Crested Butte Winter
I grew up on Colorado’s Western Slope and have been to every touristy spot in the state. And considering its remote, spectacular location, historic mining past and world-class trails, Crested Butte is one of my two favorite Colorado ski towns. Hands down. (Telluride is the other and will be featured in a future Wide Open Ride.) Nestled deep in the Rockies, Crested Butte is surrounded by mountain peaks. Downhill skiing, cross-country skiing, snowshoeing and snowbiking are daytime must-dos. After hours or for a midday break, the quaint downtown features numerous shops, galleries and coffeehouses. For a town this size, the restaurant options are impressive and generally outstanding so be sure to make reservations as seats fill up fast. But unlike better known Colorado ski towns, one of Crested Butte’s charms is that it never really feels crowded. Because it’s isolated and harder to reach, skiers from Denver and Colorado Springs keep to closer slopes. And while Crested Butte attracts plenty of well-heeled visitors, it doesn’t feel pretentious. There are no chain stores or stoplights. The colorful historic buildings, alpenglow sunsets and quiet lifestyle create a cozy, small-town feel – steps away from wilderness.
Best Time to Visit
It’s not uncommon for snow to fall from late September to late May. The best winter conditions are generally mid-December to late March. Christmas and New Year’s are peak times. Crested Butte is also an amazing summer destination with mild temperatures, endless wildflowers and some of Colorado’s finest hiking and biking trails. Fall comes early and brings gorgeous swaths of color as the aspen change. Spring is muddy from melting snow.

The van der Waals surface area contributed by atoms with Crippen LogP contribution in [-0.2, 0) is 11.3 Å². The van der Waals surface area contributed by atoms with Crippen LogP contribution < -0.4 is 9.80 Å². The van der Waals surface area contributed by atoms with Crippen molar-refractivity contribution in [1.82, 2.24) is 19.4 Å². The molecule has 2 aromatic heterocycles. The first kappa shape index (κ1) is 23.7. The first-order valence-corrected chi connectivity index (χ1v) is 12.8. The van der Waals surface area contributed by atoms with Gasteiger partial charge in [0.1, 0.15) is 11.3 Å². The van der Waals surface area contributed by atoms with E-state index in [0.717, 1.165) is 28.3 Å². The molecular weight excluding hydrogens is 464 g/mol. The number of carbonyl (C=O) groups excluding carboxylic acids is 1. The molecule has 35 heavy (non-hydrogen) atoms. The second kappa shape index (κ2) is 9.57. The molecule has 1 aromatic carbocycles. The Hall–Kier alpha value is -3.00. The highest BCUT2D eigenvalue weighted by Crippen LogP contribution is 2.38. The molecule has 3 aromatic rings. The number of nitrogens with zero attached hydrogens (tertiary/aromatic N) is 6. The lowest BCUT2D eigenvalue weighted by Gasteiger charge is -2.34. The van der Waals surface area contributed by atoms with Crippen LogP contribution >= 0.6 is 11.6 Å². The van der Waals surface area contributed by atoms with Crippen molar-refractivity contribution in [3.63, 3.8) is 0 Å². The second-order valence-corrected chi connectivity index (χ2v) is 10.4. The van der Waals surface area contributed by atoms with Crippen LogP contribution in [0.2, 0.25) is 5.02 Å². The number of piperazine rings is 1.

Routes & Maps
From Denver, plan on a four-hour drive in good conditions and a little longer if you’re coming from the airport.
From Colorado Springs, it should take less than four hours.
The nearest airport is in Gunnison, 40 minutes away.
Keep in Mind
The very thing that makes Crested Butte so amazing in the winter—snow—is also the biggest obstacle to safely reaching the town. So it’s imperative to keep tabs on driving conditions via the Colorado Department of Transportation.